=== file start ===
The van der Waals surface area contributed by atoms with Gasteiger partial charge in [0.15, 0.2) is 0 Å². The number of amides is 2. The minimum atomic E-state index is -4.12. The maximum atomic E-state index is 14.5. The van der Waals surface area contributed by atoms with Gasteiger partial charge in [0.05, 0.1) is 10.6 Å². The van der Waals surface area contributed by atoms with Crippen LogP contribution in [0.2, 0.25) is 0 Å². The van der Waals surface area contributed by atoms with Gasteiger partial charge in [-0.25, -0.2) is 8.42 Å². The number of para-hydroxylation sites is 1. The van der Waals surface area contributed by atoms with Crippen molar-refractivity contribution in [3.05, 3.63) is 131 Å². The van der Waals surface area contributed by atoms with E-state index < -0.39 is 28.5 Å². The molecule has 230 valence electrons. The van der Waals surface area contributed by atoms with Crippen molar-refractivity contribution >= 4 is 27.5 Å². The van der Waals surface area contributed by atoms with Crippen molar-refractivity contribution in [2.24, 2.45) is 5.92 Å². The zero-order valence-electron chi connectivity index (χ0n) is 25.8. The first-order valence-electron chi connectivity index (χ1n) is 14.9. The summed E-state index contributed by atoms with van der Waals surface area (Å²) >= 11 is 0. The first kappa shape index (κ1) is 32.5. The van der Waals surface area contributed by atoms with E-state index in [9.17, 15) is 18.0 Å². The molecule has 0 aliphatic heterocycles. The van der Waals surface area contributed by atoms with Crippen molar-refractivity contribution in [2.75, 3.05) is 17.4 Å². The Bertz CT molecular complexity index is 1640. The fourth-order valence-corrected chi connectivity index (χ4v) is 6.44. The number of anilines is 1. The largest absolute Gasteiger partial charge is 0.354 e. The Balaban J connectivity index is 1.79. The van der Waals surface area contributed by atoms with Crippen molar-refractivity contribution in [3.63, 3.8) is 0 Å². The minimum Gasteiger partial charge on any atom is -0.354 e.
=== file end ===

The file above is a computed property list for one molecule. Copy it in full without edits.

The van der Waals surface area contributed by atoms with Gasteiger partial charge in [0.15, 0.2) is 0 Å². The number of amides is 2. The minimum atomic E-state index is -4.12. The maximum atomic E-state index is 14.5. The van der Waals surface area contributed by atoms with Gasteiger partial charge in [0.05, 0.1) is 10.6 Å². The van der Waals surface area contributed by atoms with Crippen LogP contribution in [0.2, 0.25) is 0 Å². The van der Waals surface area contributed by atoms with Gasteiger partial charge in [-0.25, -0.2) is 8.42 Å². The number of para-hydroxylation sites is 1. The van der Waals surface area contributed by atoms with Crippen molar-refractivity contribution in [3.05, 3.63) is 131 Å². The van der Waals surface area contributed by atoms with E-state index < -0.39 is 28.5 Å². The molecule has 230 valence electrons. The van der Waals surface area contributed by atoms with Crippen molar-refractivity contribution >= 4 is 27.5 Å². The van der Waals surface area contributed by atoms with Crippen molar-refractivity contribution in [2.24, 2.45) is 5.92 Å². The zero-order valence-electron chi connectivity index (χ0n) is 25.8. The first-order valence-electron chi connectivity index (χ1n) is 14.9. The summed E-state index contributed by atoms with van der Waals surface area (Å²) >= 11 is 0. The first kappa shape index (κ1) is 32.5. The van der Waals surface area contributed by atoms with E-state index in [9.17, 15) is 18.0 Å². The molecule has 0 aliphatic heterocycles. The van der Waals surface area contributed by atoms with Crippen molar-refractivity contribution in [2.75, 3.05) is 17.4 Å². The Bertz CT molecular complexity index is 1640. The fourth-order valence-corrected chi connectivity index (χ4v) is 6.44. The number of anilines is 1. The largest absolute Gasteiger partial charge is 0.354 e. The Balaban J connectivity index is 1.79. The van der Waals surface area contributed by atoms with Crippen molar-refractivity contribution in [3.63, 3.8) is 0 Å². The minimum Gasteiger partial charge on any atom is -0.354 e.